A rare opportunity is afforded me to try my hand as a sketch artist for a rehearsal session of the London Shakespeare Workout programme directed by Dr. Bruce Wall, where I aim to capture some of the live performers as they practice their craft in a most unexpected venue in London.

I arrived to the gate with my pens and sketchbook… waiting to be registered, checked off the list, given a visitor’s pass (to be worn at all times). Anticipating the day and a little bit nervous (I shouldn’t have read those articles the night before; someone died here, not too long ago).

Guided through a maze of corners, past the glittering Christmas tree, narrowly brushing by the incongruous painting which wouldn’t be out of place above a matching sofa …more corridors and locked doors… to room C3, splashed on all walls with the kind of colourful signs reminiscent of primary school, letters 25-cm high cut from cheery flowered paper, spelling out “food poisoning”, “Campylobacter”, “Clostridium perfringens”… A few empty paper cups are accompanied by bits of rubbish, untidy stacks of paper strewn about, mismatched chairs abide patiently in an haphazard circle. It’s pretty much a performance rehearsal space anywhere…

The musicians set up and began to practice, working out some of the more difficult cues. I found a table to lay out my pens, my sketchbook, all of us warming up our instruments…and waiting for

…the actors to arrive.

Four energies burst in all smiles and a handshake, Wayne shining confidence in a dancer’s step; Vlad his spirit gently glowing with firm purpose; Edwin, solemn, kind, a professor, a mentor, someone’s dad perhaps, in another life… Jacob with his whole soul in his eyes, not sad exactly, but something’s there, just behind the dignity and resolve.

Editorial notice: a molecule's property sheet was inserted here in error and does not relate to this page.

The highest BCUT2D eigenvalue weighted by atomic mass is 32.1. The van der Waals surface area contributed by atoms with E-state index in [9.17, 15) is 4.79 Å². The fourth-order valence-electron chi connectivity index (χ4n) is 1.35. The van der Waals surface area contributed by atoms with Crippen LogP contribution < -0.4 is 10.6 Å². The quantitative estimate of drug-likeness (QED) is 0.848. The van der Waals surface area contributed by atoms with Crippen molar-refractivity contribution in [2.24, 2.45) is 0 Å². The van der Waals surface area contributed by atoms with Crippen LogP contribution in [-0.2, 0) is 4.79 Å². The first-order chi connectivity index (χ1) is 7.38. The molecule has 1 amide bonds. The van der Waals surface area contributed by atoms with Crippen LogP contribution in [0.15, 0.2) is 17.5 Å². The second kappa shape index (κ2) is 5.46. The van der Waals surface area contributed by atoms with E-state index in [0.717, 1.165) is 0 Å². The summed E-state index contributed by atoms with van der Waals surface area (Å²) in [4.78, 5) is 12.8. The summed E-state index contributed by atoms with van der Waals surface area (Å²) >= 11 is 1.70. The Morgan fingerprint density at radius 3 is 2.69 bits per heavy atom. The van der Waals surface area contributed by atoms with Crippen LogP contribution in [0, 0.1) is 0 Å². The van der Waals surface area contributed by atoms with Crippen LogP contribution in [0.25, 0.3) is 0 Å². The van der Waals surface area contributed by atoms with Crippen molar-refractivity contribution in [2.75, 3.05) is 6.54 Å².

Welcome to Pentonville.

Model prison, Pentonville, from The Illustrated London News, 1843. Illustrator unknown.

After polite introductions all around, the actors begin to rehearse their lines of Shakespeare, drinking in stage direction from Dr. Bruce* like eager blooms sipping the rain after a day of too many fiercely rooted under the burning sun…

I tried at first to move my pen in time with the actors and saw many things too important to miss in a downward glance… my pen just stopped and started; it’s impossible to grasp a whole form so I am concerned only with the fleeting gesture of lines, a posture, and I focus on the between-moments

…self to character to self again.

Three more actors arrive, two whose names I can’t quite hear over the musicians testing the newest phrase, the first tall and well-met with the easy smile full of welcome, the second whose spirit, unlike the others, is a carefully guarded mask. Still I’m not convinced by the tough-guy-i-don’t-care exterior, who pretends to be here for a change of pace – I can feel the gusto with which he gathers his why-not in a fist to shout in chorus “I’m free!” …and Daniel, a spark about to ignite… and I saw it happen when he became an old man, palsied and stumbling, unable to speak…around him courage swelled and defied all weakness, to help him raise his hand, grasping an imaginary torch that we all could see. And he is a hero.

I am surprised when the guys crowded around my table at the end, to check out my drawings, hoping to see themselves maybe… and I wish that I’d been able to capture more between my eyes, fugitive moments, and my pen, to portray each of the men before me: Wayne, Vlad, Edwin, Jacob, “all smiles”, the one I don’t know quite yet, and Daniel.

Each of them proud, confident, strong… powerful and vulnerable and brave…warm, open, funny, creative… and beautiful.

Daniel, shyly bold, asked me to draw him… not of vanity I felt, but of a desire to be viewed under a different light… I am humbled by his confidence in me, and I don’t know what to say, except that I’ll try. I’ll do my best.